The second option for managing your rentals is to sign up with a property management company. I would strongly encourage anyone who is not living in the immediate area of their rental property to use this option. It will make your life a lot easier. There are many property management companies in most major areas and most are very responsible and reputable companies. For a fee, usually a percentage of the rent, a property management company will find you a tenant that has been screened. The company will execute a lease or rental contract that offers the best protection for the landlord and meets the housing laws of the state/city/community of the property. The company will collect security deposits and rents which they can manage for you or send to you, less their fee, for you to manage. The company will respond to tenant requests for repairs and maintenance issues and negotiate costs on your behalf. You are still responsible to pay for the repairs as the owner of the property. Many landlords enlist the services of a property management company to avoid those late night calls about a broken faucet. While there are many pluses to this arrangement, one minus is that the property management company doesn’t have a vested interest in the property. My neighbor uses a management service because he lives on the other side of the country, but when our joint fence was falling down it took almost a year to get the property management company to respond and get my neighbor involved in sharing the costs of the necessary replacement of the fence. When his roof was leaking it took several months, and many tenant complaints, before the property management company got the owner involved in replacing the roof. Perhaps this is just this particular property management company, but I think you get the idea.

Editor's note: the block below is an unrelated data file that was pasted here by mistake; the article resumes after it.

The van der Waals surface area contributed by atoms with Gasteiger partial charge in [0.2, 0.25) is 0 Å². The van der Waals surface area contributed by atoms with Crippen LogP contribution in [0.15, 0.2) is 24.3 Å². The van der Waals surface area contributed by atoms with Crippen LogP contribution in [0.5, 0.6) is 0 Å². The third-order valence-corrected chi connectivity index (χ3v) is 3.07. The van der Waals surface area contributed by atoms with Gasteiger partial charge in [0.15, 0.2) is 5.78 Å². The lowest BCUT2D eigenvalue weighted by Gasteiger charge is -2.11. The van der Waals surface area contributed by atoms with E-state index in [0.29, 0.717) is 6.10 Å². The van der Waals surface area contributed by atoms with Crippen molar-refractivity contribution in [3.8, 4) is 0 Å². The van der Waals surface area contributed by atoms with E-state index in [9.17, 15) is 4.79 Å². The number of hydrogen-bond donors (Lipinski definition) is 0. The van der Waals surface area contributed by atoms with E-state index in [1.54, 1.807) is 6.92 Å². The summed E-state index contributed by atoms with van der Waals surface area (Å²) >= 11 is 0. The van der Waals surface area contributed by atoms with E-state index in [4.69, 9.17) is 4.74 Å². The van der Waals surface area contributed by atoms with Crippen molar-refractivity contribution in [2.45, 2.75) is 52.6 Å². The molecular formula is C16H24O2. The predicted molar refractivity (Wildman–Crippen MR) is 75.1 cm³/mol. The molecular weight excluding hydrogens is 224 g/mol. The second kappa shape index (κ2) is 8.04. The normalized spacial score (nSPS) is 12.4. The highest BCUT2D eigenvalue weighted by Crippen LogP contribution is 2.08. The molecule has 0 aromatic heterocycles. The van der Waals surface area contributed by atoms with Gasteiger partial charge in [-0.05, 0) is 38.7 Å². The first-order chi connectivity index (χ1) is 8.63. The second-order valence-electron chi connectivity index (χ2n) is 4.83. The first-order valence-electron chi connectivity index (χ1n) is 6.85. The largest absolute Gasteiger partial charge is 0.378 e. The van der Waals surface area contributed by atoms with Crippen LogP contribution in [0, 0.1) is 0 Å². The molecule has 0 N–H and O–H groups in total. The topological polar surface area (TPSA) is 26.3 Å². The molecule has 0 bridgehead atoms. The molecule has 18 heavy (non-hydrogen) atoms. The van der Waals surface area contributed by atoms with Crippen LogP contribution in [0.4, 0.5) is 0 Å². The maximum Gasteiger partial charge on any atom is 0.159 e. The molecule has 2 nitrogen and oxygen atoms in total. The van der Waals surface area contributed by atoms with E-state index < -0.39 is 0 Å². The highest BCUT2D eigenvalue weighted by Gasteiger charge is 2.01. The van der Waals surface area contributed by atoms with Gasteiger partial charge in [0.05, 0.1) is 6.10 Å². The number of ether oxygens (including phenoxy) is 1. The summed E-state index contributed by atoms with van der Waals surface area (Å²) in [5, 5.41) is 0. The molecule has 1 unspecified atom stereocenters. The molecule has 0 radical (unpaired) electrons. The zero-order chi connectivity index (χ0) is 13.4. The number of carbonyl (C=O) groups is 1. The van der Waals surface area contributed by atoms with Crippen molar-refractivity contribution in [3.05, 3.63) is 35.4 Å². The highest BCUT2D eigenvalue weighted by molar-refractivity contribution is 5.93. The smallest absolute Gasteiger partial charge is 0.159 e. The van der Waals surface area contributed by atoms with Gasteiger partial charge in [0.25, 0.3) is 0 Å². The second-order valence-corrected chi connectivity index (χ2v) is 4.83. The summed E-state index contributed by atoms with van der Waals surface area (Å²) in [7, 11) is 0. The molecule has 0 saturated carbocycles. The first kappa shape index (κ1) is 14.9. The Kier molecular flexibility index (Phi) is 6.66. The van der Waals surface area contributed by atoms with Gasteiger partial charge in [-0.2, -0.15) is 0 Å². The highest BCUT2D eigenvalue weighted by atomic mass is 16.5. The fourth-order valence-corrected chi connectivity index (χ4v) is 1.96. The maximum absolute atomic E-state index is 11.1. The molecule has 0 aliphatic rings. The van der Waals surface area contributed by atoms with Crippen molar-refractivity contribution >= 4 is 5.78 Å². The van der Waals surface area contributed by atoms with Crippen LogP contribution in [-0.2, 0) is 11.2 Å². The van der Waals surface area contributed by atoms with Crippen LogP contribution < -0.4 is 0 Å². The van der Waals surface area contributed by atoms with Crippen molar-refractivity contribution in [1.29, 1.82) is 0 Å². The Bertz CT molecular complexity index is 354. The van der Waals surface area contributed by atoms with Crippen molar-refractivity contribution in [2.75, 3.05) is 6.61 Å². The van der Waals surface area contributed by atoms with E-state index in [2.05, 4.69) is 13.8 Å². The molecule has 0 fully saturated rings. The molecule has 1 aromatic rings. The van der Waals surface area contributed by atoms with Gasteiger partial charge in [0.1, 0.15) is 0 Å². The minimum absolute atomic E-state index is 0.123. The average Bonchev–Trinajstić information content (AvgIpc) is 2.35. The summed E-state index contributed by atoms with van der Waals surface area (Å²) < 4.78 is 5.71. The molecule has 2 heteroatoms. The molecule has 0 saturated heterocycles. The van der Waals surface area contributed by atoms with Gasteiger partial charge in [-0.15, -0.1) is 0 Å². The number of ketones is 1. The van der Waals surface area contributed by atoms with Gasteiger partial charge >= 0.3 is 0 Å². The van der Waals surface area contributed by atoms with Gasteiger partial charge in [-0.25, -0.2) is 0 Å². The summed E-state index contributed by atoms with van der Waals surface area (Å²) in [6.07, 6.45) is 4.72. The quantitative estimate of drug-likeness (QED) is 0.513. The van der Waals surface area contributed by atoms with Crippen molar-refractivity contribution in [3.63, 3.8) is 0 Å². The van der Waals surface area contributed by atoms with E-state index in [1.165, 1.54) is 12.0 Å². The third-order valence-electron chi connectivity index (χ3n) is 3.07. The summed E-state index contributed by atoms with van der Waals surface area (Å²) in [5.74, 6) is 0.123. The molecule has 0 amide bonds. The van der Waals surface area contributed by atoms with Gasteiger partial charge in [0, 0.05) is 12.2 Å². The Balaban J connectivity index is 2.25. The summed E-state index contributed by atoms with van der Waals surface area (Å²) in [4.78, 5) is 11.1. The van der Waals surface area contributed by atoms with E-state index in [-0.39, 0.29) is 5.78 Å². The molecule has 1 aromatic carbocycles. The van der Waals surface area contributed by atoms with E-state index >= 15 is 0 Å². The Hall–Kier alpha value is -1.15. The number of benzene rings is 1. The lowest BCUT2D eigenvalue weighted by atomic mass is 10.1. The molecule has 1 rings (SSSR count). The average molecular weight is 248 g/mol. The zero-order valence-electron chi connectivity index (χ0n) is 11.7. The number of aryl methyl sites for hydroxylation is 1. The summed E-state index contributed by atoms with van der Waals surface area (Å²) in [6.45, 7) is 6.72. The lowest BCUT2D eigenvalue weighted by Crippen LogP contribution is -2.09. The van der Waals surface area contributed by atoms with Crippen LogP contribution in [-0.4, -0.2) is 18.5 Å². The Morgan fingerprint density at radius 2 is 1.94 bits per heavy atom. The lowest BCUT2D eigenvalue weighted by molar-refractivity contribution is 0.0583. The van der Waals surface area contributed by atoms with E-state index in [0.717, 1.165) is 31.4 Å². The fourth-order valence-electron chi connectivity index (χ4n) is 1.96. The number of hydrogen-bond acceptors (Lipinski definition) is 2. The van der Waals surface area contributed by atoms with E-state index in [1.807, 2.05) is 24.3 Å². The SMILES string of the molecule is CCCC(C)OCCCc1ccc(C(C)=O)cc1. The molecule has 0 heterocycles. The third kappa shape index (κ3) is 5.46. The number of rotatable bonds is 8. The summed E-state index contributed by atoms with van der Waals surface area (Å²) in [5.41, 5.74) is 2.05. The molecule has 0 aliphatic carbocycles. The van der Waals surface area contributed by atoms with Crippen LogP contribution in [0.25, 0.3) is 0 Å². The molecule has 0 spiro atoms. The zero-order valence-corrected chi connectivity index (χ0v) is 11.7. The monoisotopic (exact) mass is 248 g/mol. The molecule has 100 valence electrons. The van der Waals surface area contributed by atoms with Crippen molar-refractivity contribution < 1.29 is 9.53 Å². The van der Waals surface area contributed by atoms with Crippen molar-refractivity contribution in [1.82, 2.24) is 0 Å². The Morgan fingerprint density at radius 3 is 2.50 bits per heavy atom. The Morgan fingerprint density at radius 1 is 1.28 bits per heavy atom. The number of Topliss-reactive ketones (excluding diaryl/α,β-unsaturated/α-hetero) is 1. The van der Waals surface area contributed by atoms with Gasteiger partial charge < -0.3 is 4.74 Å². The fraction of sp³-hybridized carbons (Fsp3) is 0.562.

The last consideration I will mention is the issue of Return on Investment. As with all investments you need to get some kind of return on an investment property. Whether it is a tax write-off, an income from the rents or a possible future home for yourself, you need to determine what that return needs to be for yourself. If a second income source is your goal, then you need to run the figures carefully to decide of the costs of the property, mortgage payments, taxes, insurance, repairs/maintenance even management fees, and the amount of the rent you can reasonably charge provide you that needed income. These same calculations are needed if you intend to use the property as a tax write-off. When you talked with your tax advisor how much write-off were you eligible for each year. Does the property provide that amount or are the write-offs more than you can legally deduct each year? If you plan to use the home as a future residence, do the rents pay for the costs of the home or do you have to kick in some extra each month? Does that extra kick-in make financial sense for you?

Investing in real estate comes with many challenges but there can also be many rewards. You need to decide which side of the scale you wind up on.

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About catherinetalksrealestate

I am a San Diego native who loves everything about San Diego. I enjoy camping, hiking and reading. I am a licensed real estate agent in San Diego working with Coldwell Banker.